Skip links

Not Really Hidden

The 1915 Equitable Building at 120 Broadway is famous for its demonstration of why zoning for bulk is needed. Its 1870 predecessor, which burned down in 1912, is less famous, mostly because of distance in time. No matter how interesting an old building in New Yok may have been, if it’s been gone for over a hundred years, it’s not going to be well-remembered. As the photo of the lobby above shows, it was far from sedate architecturally, even if it was an office building with an insurance company occupancy. (If you can’t read the motto between the stair and elevator corridor, it’s “Vigilance and Strength Guard the Defenseless.”) And now for a non-sequitur: interior pictures of this building give a nice example of reading structure in ornately-finished spaces. Here’s some general office space:

If your first reaction is the looks like a set in an old movie, there’s a reason for that. This is the kind of space that wealthy companies like Equitable built for themselves in the late nineteenth and early twentieth centuries, so it’s what filmmakers in the 1920s and 30s thought of when they wanted to portray a large company. Also, both the old and new buildings occupy the entire block, so it’s possible to have an uninterrupted interior space running from Broadway to Nassau Street. Looking at this picture in the light of engineering, there is a lot of vertical structure here. We have those two rows of fairly closely-spaced round columns (given the pre-1900 date, probably cast iron, although some of the extensions of the building had built-up wrought-iron columns that could have been embedded in round terra-cotta enclosures) as well as the two masonry arcades.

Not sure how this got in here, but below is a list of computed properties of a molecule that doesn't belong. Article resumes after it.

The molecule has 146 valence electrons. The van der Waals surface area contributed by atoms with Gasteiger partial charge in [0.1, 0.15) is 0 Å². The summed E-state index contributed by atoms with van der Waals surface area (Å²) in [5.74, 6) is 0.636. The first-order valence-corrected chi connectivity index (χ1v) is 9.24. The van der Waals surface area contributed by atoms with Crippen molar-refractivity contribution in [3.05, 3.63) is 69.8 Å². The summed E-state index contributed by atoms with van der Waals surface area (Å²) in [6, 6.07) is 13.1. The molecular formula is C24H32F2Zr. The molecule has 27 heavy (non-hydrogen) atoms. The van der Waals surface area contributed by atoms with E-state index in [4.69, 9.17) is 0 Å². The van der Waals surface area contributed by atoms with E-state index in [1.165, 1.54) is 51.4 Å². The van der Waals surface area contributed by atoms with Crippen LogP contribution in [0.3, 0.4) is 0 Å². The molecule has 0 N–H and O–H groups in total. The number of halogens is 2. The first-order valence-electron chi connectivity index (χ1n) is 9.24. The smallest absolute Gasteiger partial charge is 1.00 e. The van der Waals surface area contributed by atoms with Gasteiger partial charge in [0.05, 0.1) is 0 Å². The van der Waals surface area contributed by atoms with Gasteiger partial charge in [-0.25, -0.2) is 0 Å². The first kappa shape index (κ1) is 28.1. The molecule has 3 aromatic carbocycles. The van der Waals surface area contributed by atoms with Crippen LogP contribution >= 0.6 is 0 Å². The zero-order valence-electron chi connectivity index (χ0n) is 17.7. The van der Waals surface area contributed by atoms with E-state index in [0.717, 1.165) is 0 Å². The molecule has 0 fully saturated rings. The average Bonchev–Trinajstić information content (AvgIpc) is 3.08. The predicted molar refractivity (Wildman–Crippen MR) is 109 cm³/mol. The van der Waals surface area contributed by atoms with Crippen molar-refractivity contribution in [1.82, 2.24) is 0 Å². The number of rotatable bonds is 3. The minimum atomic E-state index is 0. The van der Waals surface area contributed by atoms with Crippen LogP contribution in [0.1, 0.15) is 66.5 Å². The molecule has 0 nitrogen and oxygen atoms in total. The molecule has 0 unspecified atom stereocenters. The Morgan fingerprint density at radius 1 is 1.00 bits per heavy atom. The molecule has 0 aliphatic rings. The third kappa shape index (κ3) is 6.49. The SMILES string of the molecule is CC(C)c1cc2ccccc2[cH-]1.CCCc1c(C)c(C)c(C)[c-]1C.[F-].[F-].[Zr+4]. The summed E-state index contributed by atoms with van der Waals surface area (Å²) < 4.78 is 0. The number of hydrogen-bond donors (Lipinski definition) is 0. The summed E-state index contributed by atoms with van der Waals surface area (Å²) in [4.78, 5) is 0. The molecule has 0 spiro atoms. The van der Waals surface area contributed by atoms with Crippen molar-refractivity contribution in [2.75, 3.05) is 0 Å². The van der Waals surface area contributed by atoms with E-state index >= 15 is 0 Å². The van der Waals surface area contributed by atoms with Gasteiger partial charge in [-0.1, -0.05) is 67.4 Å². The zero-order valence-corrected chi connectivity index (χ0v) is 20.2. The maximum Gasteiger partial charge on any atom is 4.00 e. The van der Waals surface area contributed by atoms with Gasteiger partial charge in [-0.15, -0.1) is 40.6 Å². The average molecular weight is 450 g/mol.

It could be that all those arches were built for show, but here’s why I’m sure they were not: they represent an enormous cost in time, money, and materials during construction and they interrupt the space. Architects in the pre-skeleton-frame era were skilled at making the required walls look good, but the fact that they got rid of those walls as soon as it was structurally feasible tells us how they felt about the topic. (See The Structure of Skyscrapers for more.) All that vertical structure – columns and walls – is there because the wrought-iron beams of 1870 were more limited in span than their successors, and the fireproof floors of 1870 were heavier than their successors. This theme carries through the less grand spaces. Here’s the library of the Lawyer’s Club, a tenant in the building:

That’s a lot of columns for a not very large space. Also, as cultural artifacts of the era, we have inkwells on the tables, a coat and umbrella rack, and a spittoon, to go with what appears to be some new-fangled electric lighting. Electric lights came early to the Financial District, but were a retrofit in this building, constructed well before they existed.